Cal (Pa.) safety hopes to overcome odds facing small-college players to make it in NFL
College Football Videos
Of the 332 NFL Scouting Combine participants, 11 came from Division II and NAIA programs, the so-called small schools. The good news for these athletes is that they were a select few. The bad news is most are considered long shots to get drafted, much less make a club's roster.
But California (Pa.) safety Rontez Miles, who has beaten steep odds before, is betting on himself.
“I'm gonna be a good pick regardless of where I go (in the draft),” he said.
If Miles fulfills his prediction, he would be the 11th player from Woodland Hills to wear an NFL uniform. The two-time D-II All-American and PSAC Defensive Player of the Year returned from Indianapolis last week “very pleased” with his audition.
“I couldn't do nothing but increase my stock,” he said. “I wanted to run a better (40-yard dash), but as far as everything else, I was happy. I really enjoyed it. A lot of teams got to know the real me. I feel like I did everything I could do to the best of my ability.”
Miles was clocked at 4.62 seconds in the 40 (he will have a chance to improve at his pro day), but scouts are just as interested in learning about the “real” Miles, his background and character, Woodland Hills coach George Novak said.
“I tell them that he's a great kid,” Novak said. “He's had a tough life. If he can get through everything he's been through, he can get through anything.”
It has been a long, steep climb for Miles, who grew up in Braddock frequently moving and often living with friends and relatives as his mother battled drug problems, he said. His father was not around.
Recruited by several big-name programs, Miles accompanied his brother, Vondre Griffin, a quarterback at Woodland Hills, to Kent State. Academic problems and legal issues led to Griffin's departure, and Miles left, too. Neither played a snap. Miles attended junior college to get his grades in order, worked in a warehouse and sat out two full seasons before landing at Cal.
The father of two 3-year-olds born seven months apart, Miles graduated from Cal in March. Meanwhile, Griffin sits in the Allegheny County Jail awaiting trial in May on charges of homicide and carrying a firearm without a license. He is accused of the August shooting of a man during an altercation outside a McKeesport bar.
According to his lawyer, Wendy Williams, Griffin was defending himself and another person, who was being beaten. Miles said his brother was jumped by at least three people, his life endangered.
“There were a lot of repeated questions, a lot of in-depth questions I had to answer,” said Miles, whose younger brother, Harry Randall, stars at Woodland Hills.
“Anybody in that situation would have reacted the same way. People see ‘murder,' and they think gangster or thug. That's not my brother. He's a good person.”
At 6-foot, 203 pounds, Miles is an aggressive, run-stopping safety with “ball-hawking” skills, said Cal secondary coach David Cole, who offered Troy Polamalu's name as a stylistic comparison.
“He's a very intelligent man, on and off the field, a very confident young man,” Cole said. “A likeable kid, a coachable kid.”
But Cole said he is even more impressed with Miles' accomplishments off the field.
“I've seen him grow from an immature young man from Braddock to a mature young man who graduated and helps take care of his family,” Cole said. “For what he went through and for where he's going, it's a blessing.”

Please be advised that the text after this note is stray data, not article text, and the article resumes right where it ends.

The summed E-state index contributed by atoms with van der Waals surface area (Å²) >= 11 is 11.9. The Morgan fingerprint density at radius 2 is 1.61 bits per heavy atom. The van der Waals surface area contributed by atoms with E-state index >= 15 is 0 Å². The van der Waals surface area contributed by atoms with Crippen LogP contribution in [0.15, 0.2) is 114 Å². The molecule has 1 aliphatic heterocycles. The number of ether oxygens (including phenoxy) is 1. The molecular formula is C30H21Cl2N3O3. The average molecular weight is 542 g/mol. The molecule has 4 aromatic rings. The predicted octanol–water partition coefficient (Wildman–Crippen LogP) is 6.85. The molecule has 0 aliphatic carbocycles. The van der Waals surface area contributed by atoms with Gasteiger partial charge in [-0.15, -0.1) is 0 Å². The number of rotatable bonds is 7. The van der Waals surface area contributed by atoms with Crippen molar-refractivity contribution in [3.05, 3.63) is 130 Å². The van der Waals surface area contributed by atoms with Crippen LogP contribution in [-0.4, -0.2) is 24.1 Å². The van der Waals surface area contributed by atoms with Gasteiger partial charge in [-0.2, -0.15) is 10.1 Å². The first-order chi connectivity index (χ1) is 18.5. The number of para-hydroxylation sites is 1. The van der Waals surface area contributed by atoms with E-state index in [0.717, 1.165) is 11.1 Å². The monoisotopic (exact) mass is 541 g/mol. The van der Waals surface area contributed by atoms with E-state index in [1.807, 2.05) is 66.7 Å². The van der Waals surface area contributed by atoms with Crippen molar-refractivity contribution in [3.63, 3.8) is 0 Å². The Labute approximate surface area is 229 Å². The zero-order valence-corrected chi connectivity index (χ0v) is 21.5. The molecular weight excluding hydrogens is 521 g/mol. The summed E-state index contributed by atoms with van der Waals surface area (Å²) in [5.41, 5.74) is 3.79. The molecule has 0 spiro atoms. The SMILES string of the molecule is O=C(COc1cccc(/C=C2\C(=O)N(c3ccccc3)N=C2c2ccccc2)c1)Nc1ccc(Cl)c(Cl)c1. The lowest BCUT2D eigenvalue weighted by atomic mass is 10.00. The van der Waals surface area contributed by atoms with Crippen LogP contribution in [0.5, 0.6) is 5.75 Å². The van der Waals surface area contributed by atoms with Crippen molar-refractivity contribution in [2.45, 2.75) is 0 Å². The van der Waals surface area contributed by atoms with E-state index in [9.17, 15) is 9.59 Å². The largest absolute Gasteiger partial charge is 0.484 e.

Miles, who sports a Steelers' tattoo on his shoulder, describes himself as “way more than a football player.” But football is the priority right now. A projected late-round pick, Miles acknowledged that the presumed stigma against small-school players provides incentive. He said any doubt about competing with the big boys was dispelled by a strong performance in the Texas vs. The Nation all-star game last month.
“I belong,” he said. “This is what I do.”
Show commenting policy
TribLive commenting policy
You are solely responsible for your comments and by using TribLive.com you agree to our Terms of Service.
We moderate comments. Our goal is to provide substantive commentary for a general readership. By screening submissions, we provide a space where readers can share intelligent and informed commentary that enhances the quality of our news and information.
While most comments will be posted if they are on-topic and not abusive, moderating decisions are subjective. We will make them as carefully and consistently as we can. Because of the volume of reader comments, we cannot review individual moderation decisions with readers.
We value thoughtful comments representing a range of views that make their point quickly and politely. We make an effort to protect discussions from repeated comments either by the same reader or different readers.
We follow the same standards for taste as the daily newspaper. A few things we won't tolerate: personal attacks, obscenity, vulgarity, profanity (including expletives and letters followed by dashes), commercial promotion, impersonations, incoherence, proselytizing and SHOUTING. Don't include URLs to Web sites.
We do not edit comments. They are either approved or deleted. We reserve the right to edit a comment that is quoted or excerpted in an article. In this case, we may fix spelling and punctuation.
We welcome strong opinions and criticism of our work, but we don't want comments to become bogged down with discussions of our policies and we will moderate accordingly.
We appreciate it when readers and people quoted in articles or blog posts point out errors of fact or emphasis and will investigate all assertions. But these suggestions should be sent via e-mail. To avoid distracting other readers, we won't publish comments that suggest a correction. Instead, corrections will be made in a blog post or in an article.